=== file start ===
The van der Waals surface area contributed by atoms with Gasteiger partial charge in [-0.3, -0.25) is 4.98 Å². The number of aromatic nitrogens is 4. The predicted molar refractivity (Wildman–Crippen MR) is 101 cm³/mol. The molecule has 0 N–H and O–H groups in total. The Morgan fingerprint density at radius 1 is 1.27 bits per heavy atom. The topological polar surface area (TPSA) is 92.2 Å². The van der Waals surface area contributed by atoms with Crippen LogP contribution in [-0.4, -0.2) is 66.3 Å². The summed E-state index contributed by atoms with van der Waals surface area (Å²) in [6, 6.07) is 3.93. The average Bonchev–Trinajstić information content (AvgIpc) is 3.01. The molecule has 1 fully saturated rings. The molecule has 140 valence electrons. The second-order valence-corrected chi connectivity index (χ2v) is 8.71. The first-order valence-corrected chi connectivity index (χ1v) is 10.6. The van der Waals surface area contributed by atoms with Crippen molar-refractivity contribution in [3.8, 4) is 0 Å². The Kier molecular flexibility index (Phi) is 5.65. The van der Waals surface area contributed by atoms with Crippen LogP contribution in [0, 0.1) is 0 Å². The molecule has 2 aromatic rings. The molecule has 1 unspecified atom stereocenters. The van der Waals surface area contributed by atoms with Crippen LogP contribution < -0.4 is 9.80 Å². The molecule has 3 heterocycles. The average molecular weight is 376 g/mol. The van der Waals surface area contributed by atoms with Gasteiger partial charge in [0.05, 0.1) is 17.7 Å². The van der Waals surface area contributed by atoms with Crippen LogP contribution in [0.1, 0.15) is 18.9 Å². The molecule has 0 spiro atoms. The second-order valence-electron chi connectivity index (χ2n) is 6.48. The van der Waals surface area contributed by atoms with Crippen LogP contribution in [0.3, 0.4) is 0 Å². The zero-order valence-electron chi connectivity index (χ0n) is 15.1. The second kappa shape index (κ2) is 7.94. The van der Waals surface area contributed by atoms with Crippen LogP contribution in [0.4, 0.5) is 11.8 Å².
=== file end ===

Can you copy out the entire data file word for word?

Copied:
The van der Waals surface area contributed by atoms with Gasteiger partial charge in [-0.3, -0.25) is 4.98 Å². The number of aromatic nitrogens is 4. The predicted molar refractivity (Wildman–Crippen MR) is 101 cm³/mol. The molecule has 0 N–H and O–H groups in total. The Morgan fingerprint density at radius 1 is 1.27 bits per heavy atom. The topological polar surface area (TPSA) is 92.2 Å². The van der Waals surface area contributed by atoms with Crippen LogP contribution in [-0.4, -0.2) is 66.3 Å². The summed E-state index contributed by atoms with van der Waals surface area (Å²) in [6, 6.07) is 3.93. The average Bonchev–Trinajstić information content (AvgIpc) is 3.01. The molecule has 1 fully saturated rings. The molecule has 140 valence electrons. The second-order valence-corrected chi connectivity index (χ2v) is 8.71. The first-order valence-corrected chi connectivity index (χ1v) is 10.6. The van der Waals surface area contributed by atoms with Crippen molar-refractivity contribution in [3.8, 4) is 0 Å². The Kier molecular flexibility index (Phi) is 5.65. The van der Waals surface area contributed by atoms with Crippen LogP contribution in [0, 0.1) is 0 Å². The molecule has 2 aromatic rings. The molecule has 1 unspecified atom stereocenters. The van der Waals surface area contributed by atoms with Crippen LogP contribution < -0.4 is 9.80 Å². The molecule has 3 heterocycles. The average molecular weight is 376 g/mol. The van der Waals surface area contributed by atoms with Gasteiger partial charge in [0.05, 0.1) is 17.7 Å². The van der Waals surface area contributed by atoms with Crippen LogP contribution in [0.1, 0.15) is 18.9 Å². The molecule has 0 spiro atoms. The second-order valence-electron chi connectivity index (χ2n) is 6.48. The van der Waals surface area contributed by atoms with Crippen LogP contribution in [0.3, 0.4) is 0 Å². The zero-order valence-electron chi connectivity index (χ0n) is 15.1. The second kappa shape index (κ2) is 7.94. The van der Waals surface area contributed by atoms with Crippen LogP contribution in [0.4, 0.5) is 11.8 Å².